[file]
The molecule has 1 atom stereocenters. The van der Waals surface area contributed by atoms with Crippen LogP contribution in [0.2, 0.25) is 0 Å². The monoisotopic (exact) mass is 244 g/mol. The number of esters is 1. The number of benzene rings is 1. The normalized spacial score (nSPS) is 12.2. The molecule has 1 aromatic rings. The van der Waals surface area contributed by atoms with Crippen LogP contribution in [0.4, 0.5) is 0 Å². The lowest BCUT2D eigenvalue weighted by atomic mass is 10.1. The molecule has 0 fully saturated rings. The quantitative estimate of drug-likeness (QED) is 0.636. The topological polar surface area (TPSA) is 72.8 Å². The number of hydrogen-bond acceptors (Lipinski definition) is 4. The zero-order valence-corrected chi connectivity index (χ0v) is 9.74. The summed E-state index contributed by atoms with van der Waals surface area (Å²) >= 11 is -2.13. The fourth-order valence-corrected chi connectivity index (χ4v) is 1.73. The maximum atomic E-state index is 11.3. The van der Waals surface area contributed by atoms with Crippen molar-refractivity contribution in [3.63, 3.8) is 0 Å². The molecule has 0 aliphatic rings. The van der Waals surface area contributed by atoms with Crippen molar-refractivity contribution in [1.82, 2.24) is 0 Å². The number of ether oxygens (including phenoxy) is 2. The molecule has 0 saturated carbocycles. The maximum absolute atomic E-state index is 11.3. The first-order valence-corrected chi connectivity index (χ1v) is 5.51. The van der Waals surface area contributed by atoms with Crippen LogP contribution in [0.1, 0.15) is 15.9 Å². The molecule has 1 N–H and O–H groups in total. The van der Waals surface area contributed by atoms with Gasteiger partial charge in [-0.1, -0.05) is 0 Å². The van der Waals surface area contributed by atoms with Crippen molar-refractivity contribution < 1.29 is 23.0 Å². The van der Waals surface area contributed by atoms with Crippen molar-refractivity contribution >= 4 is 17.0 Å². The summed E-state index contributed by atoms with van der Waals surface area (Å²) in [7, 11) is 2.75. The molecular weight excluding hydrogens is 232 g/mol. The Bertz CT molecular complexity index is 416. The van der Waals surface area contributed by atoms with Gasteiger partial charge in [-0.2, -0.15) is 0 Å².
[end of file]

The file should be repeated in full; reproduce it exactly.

The molecule has 1 atom stereocenters. The van der Waals surface area contributed by atoms with Crippen LogP contribution in [0.2, 0.25) is 0 Å². The monoisotopic (exact) mass is 244 g/mol. The number of esters is 1. The number of benzene rings is 1. The normalized spacial score (nSPS) is 12.2. The molecule has 1 aromatic rings. The van der Waals surface area contributed by atoms with Crippen LogP contribution in [0.4, 0.5) is 0 Å². The lowest BCUT2D eigenvalue weighted by atomic mass is 10.1. The molecule has 0 fully saturated rings. The quantitative estimate of drug-likeness (QED) is 0.636. The topological polar surface area (TPSA) is 72.8 Å². The number of hydrogen-bond acceptors (Lipinski definition) is 4. The zero-order valence-corrected chi connectivity index (χ0v) is 9.74. The summed E-state index contributed by atoms with van der Waals surface area (Å²) >= 11 is -2.13. The fourth-order valence-corrected chi connectivity index (χ4v) is 1.73. The maximum atomic E-state index is 11.3. The van der Waals surface area contributed by atoms with Crippen molar-refractivity contribution in [3.63, 3.8) is 0 Å². The molecule has 0 aliphatic rings. The van der Waals surface area contributed by atoms with Crippen molar-refractivity contribution in [1.82, 2.24) is 0 Å². The number of ether oxygens (including phenoxy) is 2. The molecule has 0 saturated carbocycles. The maximum absolute atomic E-state index is 11.3. The first-order valence-corrected chi connectivity index (χ1v) is 5.51. The van der Waals surface area contributed by atoms with Crippen LogP contribution in [0.1, 0.15) is 15.9 Å². The molecule has 1 N–H and O–H groups in total. The van der Waals surface area contributed by atoms with Gasteiger partial charge in [-0.1, -0.05) is 0 Å². The van der Waals surface area contributed by atoms with Crippen molar-refractivity contribution < 1.29 is 23.0 Å². The van der Waals surface area contributed by atoms with Crippen molar-refractivity contribution >= 4 is 17.0 Å². The summed E-state index contributed by atoms with van der Waals surface area (Å²) in [7, 11) is 2.75. The molecular weight excluding hydrogens is 232 g/mol. The Bertz CT molecular complexity index is 416. The van der Waals surface area contributed by atoms with Gasteiger partial charge in [-0.2, -0.15) is 0 Å².